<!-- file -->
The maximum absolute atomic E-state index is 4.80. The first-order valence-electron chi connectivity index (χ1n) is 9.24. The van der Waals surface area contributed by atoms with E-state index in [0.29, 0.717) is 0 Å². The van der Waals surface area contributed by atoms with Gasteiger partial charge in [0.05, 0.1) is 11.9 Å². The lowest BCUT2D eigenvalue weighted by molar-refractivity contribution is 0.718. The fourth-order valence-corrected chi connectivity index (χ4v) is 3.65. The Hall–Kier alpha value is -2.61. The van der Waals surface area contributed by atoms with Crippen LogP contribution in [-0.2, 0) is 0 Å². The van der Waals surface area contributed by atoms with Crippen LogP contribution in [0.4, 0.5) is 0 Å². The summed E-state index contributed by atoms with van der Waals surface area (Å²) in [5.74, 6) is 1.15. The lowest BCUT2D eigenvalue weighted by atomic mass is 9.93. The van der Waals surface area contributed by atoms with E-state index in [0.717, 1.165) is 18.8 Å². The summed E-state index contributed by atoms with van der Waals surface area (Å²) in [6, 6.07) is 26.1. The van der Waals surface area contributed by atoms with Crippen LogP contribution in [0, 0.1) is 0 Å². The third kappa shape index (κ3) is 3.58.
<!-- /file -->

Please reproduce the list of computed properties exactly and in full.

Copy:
The maximum absolute atomic E-state index is 4.80. The first-order valence-electron chi connectivity index (χ1n) is 9.24. The van der Waals surface area contributed by atoms with E-state index in [0.29, 0.717) is 0 Å². The van der Waals surface area contributed by atoms with Gasteiger partial charge in [0.05, 0.1) is 11.9 Å². The lowest BCUT2D eigenvalue weighted by molar-refractivity contribution is 0.718. The fourth-order valence-corrected chi connectivity index (χ4v) is 3.65. The Hall–Kier alpha value is -2.61. The van der Waals surface area contributed by atoms with Crippen LogP contribution in [-0.2, 0) is 0 Å². The van der Waals surface area contributed by atoms with Crippen LogP contribution in [0.4, 0.5) is 0 Å². The summed E-state index contributed by atoms with van der Waals surface area (Å²) in [5.74, 6) is 1.15. The lowest BCUT2D eigenvalue weighted by atomic mass is 9.93. The van der Waals surface area contributed by atoms with E-state index in [0.717, 1.165) is 18.8 Å². The summed E-state index contributed by atoms with van der Waals surface area (Å²) in [6, 6.07) is 26.1. The van der Waals surface area contributed by atoms with Crippen LogP contribution in [0, 0.1) is 0 Å². The third kappa shape index (κ3) is 3.58.